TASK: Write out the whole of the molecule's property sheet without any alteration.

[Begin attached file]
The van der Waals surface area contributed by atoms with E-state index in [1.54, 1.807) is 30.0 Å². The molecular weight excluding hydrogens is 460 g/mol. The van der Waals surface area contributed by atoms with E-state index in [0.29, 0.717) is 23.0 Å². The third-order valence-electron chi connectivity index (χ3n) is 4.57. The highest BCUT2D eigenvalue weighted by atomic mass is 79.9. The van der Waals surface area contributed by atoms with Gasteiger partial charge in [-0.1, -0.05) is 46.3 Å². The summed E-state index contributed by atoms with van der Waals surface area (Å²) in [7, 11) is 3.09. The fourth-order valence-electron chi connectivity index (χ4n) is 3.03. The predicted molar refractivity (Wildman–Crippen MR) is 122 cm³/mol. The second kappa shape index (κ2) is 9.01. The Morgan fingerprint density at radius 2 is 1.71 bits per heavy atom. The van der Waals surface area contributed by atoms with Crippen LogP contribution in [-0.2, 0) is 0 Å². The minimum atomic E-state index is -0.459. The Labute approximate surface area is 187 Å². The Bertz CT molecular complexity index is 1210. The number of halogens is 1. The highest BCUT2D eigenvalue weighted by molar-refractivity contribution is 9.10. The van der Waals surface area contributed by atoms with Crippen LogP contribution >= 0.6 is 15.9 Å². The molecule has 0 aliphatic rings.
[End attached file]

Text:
The van der Waals surface area contributed by atoms with E-state index in [1.54, 1.807) is 30.0 Å². The molecular weight excluding hydrogens is 460 g/mol. The van der Waals surface area contributed by atoms with E-state index in [0.29, 0.717) is 23.0 Å². The third-order valence-electron chi connectivity index (χ3n) is 4.57. The highest BCUT2D eigenvalue weighted by atomic mass is 79.9. The van der Waals surface area contributed by atoms with Gasteiger partial charge in [-0.1, -0.05) is 46.3 Å². The summed E-state index contributed by atoms with van der Waals surface area (Å²) in [7, 11) is 3.09. The fourth-order valence-electron chi connectivity index (χ4n) is 3.03. The predicted molar refractivity (Wildman–Crippen MR) is 122 cm³/mol. The second kappa shape index (κ2) is 9.01. The Morgan fingerprint density at radius 2 is 1.71 bits per heavy atom. The van der Waals surface area contributed by atoms with Crippen LogP contribution in [-0.2, 0) is 0 Å². The minimum atomic E-state index is -0.459. The Labute approximate surface area is 187 Å². The Bertz CT molecular complexity index is 1210. The number of halogens is 1. The highest BCUT2D eigenvalue weighted by molar-refractivity contribution is 9.10. The van der Waals surface area contributed by atoms with Crippen LogP contribution >= 0.6 is 15.9 Å². The molecule has 0 aliphatic rings.